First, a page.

We decided to populate the training and the test set with respectively % and % of the objects in the KB, namely with and objects, respectively. This decision, which might seem a little anomalous since it is common practice for machine learning methods to operate with data sets of reversed proportion, was dictated by the large number of examples present in the knowledge base and by the specificity of the MLPQNA method which can overfit (with a loss of generalization capability) the data when exposed to a very large number of examples. The histogram in Fig.2 shows the distribution of the objects in the KB as a a function of the zspec in both training and test sets.

In order to ensure that the KB provided a proper coverage of the Parameter Space, the data were split into the two data sets by random extraction. In other words, by randomly shuffling and splitting the original dataset, we replicated several times the extraction sequence, and evaluated the average of their output. This mechanism prevents possible biases induced by fluctuations in the coverage of the parameter space, namely small differences in the redshift distribution of training and test samples used in the experiments.

Figure 2: spectroscopic redshift distribution of objects included in the training set (black line) and test set (gray line).

Once the data sets were produced, we checked which types of flux combinations were more effective, in terms of magnitudes or related colors and therefore we performed and compared two experiments with two different sets of features: (i) MAG, by using the five SDSS magnitudes and (ii) MIXED, by replacing the magnitudes with the derived colors and leaving only the as pivot magnitude. The best combination turned out to be the MIXED type. From the data mining point of view this is rather surprising since the amount of information should not change by applying linear combinations between features. From the physical point of view, however, the better performances of the MIXED experiment can be easily understood by noticing that even though colors are derived as a subtraction of magnitudes, the content of information is quite different, since an ordering relationship is implicitly assumed, thus increasing the amount of information in the final output (i.e., flux gradients instead of fluxes). The additional pivot magnitude used in the experiment serves to remove the degeneracy in the luminosity class for a specific galaxy type.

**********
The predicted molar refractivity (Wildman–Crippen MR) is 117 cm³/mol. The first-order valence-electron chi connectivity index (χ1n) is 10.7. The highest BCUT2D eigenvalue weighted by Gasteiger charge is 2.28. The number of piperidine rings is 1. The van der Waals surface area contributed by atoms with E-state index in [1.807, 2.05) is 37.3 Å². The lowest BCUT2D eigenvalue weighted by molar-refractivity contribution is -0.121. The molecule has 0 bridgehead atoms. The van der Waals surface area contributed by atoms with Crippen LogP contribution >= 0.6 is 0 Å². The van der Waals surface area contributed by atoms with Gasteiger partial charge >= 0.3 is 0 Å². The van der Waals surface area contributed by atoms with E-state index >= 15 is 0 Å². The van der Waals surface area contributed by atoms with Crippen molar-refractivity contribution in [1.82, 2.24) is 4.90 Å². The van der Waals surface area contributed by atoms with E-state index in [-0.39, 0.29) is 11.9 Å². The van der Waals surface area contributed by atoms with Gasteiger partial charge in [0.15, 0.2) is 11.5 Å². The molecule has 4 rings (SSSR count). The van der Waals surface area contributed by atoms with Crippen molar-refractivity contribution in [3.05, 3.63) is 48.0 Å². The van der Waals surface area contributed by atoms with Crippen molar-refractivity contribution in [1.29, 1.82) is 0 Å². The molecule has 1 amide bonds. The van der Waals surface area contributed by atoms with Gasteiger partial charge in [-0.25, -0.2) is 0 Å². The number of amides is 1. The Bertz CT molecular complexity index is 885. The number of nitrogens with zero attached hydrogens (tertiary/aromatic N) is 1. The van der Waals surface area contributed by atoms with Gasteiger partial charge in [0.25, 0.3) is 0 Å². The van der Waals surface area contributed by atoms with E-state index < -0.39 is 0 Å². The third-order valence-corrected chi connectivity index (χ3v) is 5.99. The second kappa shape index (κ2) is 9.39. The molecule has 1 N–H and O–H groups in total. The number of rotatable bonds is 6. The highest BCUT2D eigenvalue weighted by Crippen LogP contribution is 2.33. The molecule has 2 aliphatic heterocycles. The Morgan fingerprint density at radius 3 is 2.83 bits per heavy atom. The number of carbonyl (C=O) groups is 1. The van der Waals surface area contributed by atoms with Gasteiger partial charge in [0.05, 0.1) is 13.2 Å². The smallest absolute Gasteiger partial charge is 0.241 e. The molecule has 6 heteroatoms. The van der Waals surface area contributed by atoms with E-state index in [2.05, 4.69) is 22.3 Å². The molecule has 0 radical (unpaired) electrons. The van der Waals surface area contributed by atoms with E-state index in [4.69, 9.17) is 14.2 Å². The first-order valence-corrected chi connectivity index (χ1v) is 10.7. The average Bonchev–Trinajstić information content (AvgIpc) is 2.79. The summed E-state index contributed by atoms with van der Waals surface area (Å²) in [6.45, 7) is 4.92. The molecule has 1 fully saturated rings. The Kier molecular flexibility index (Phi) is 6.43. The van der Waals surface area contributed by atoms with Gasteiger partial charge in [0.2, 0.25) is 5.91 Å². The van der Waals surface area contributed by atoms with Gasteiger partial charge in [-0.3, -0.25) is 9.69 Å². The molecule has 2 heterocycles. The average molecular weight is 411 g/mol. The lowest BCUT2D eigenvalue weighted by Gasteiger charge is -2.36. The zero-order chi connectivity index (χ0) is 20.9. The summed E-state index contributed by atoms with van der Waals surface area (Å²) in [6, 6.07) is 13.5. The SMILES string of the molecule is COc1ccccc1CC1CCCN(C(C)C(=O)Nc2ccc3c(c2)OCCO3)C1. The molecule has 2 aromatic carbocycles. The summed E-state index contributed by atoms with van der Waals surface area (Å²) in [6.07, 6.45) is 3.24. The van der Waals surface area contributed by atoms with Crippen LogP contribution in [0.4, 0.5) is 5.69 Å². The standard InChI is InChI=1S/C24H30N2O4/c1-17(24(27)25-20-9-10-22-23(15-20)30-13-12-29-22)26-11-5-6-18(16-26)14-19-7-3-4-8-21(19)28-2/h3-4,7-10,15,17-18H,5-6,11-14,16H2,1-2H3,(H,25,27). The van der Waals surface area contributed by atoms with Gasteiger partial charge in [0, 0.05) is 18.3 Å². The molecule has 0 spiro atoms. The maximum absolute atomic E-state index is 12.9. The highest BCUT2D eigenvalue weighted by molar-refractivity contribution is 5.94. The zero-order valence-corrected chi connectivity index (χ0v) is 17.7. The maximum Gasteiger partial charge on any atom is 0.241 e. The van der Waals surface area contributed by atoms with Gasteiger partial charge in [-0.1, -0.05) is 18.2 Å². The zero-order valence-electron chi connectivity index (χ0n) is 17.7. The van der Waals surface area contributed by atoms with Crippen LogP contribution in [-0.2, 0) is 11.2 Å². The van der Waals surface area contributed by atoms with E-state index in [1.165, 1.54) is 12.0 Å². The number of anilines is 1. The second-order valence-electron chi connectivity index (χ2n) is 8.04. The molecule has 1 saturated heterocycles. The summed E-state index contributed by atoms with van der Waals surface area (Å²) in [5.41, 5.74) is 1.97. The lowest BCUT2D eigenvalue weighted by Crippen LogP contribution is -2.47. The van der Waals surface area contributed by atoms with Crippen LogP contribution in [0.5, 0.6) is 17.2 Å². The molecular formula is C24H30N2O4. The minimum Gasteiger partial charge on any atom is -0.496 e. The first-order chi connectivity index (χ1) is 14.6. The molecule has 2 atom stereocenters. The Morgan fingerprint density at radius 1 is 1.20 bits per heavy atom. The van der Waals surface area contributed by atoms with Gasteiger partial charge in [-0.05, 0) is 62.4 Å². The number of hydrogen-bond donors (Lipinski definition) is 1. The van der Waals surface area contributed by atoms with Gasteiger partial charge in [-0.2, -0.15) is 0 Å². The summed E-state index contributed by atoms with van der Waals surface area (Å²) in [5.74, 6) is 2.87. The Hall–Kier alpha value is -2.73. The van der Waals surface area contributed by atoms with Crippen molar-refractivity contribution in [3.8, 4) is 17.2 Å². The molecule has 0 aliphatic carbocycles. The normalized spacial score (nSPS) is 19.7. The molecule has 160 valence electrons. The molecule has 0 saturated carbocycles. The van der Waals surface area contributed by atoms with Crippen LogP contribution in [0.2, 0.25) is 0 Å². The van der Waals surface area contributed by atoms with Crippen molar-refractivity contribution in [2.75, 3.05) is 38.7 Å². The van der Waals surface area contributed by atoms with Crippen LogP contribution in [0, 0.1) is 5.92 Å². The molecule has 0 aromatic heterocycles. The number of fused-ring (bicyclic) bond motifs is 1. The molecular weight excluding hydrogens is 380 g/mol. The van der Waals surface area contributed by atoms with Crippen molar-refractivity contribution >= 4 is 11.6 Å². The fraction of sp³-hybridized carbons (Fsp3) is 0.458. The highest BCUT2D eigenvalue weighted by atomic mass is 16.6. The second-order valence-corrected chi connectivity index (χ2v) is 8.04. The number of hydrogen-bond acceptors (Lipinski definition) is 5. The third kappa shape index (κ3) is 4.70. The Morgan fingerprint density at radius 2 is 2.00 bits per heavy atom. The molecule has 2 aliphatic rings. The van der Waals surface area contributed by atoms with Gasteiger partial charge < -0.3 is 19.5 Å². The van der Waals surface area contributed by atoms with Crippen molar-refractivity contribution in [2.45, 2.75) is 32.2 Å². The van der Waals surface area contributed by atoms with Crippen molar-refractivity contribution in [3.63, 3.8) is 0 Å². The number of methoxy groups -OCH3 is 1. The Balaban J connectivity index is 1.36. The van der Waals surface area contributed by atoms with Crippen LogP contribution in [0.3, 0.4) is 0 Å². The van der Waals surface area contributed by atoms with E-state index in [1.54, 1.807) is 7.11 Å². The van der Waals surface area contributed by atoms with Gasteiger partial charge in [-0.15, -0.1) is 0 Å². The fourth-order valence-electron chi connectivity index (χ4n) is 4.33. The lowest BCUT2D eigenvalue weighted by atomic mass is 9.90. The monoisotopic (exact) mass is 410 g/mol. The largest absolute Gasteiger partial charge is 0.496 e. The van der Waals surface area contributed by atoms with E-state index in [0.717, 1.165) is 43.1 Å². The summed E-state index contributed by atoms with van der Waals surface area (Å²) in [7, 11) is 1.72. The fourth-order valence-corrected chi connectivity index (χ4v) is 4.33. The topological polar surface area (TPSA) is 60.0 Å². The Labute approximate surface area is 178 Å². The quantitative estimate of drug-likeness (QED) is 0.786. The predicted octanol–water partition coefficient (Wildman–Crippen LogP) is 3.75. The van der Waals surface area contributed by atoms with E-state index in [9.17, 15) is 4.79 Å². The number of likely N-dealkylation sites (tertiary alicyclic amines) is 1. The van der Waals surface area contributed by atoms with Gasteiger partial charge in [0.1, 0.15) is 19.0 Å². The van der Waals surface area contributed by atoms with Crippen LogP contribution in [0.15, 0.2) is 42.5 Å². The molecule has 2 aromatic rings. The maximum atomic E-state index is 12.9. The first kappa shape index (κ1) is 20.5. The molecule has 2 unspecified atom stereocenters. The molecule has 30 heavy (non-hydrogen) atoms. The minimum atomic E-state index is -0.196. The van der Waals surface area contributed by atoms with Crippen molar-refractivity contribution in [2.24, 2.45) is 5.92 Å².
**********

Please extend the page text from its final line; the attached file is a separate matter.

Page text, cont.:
Individual experiments as well as their comparison with results provided by others, were evaluated in a consistent and objective manner using a homogeneous and standard set of statistical indicators:

  • the bias, defined as the mean value of the residuals ;

  • the standard deviation () of the residuals;

  • the normalized median absolute deviation or of the residuals, defined as ;

  • all the above quantities calculated also on the normalized residuals, i.e. .

Furthermore, as an overall estimate of the accuracy of the final results it can be used the prescription in CLSI 2006 by deriving the overall uncertainty (OU) defined as .

Results are given in Table 2, where we also compare our results with those obtained by Laurino et al. (2011), who used on the SDSS Data Release 7 objects, a machine learning model with a slightly more complex architecture, named WGE (Weak gated Experts) and which, to the best of our knowledge, has achieved the higher accuracy so far.

ref NMAD rms NMAD RMS
Overall 0.000030 0.028 0.0196 0.028 0.000574 0.023 0.0172 0.023
0.008259 0.022 0.0179 0.023 0.007895 0.020 0.0167 0.022
0.008975 0.023 0.0195 0.025 0.007828 0.020 0.0171 0.022
0.006664 0.035 0.0234 0.035 0.005640 0.028 0.0188 0.029
0.008568 0.037 0.0255 0.038 0.005705 0.024 0.0177 0.025
0.002224 0.026 0.0188 0.026 0.001643 0.022 0.0163 0.022
Laurino et al. 0.015 0.015 0.016 0.021 0.014 0.013 0.013 0.019
skewness kurtosis
Overall 0.12% 22.61% 5.16% 0.04% 23.57% 5.43% 1.8
0.03% 27.30% 6.56% 0.02% 27.02% 6.62% 1.8
0.02% 28.13% 7.16% 0.01% 28.28% 7.20% 1.8
0.36% 22.51% 6.57% 0.08% 22.54% 6.67% 1.8
0.50% 20.56% 4.17% 0.16% 22.02% 4.34% 1.8
0.11% 22.84% 5.44% 0.03% 23.62% 5.51% 1.8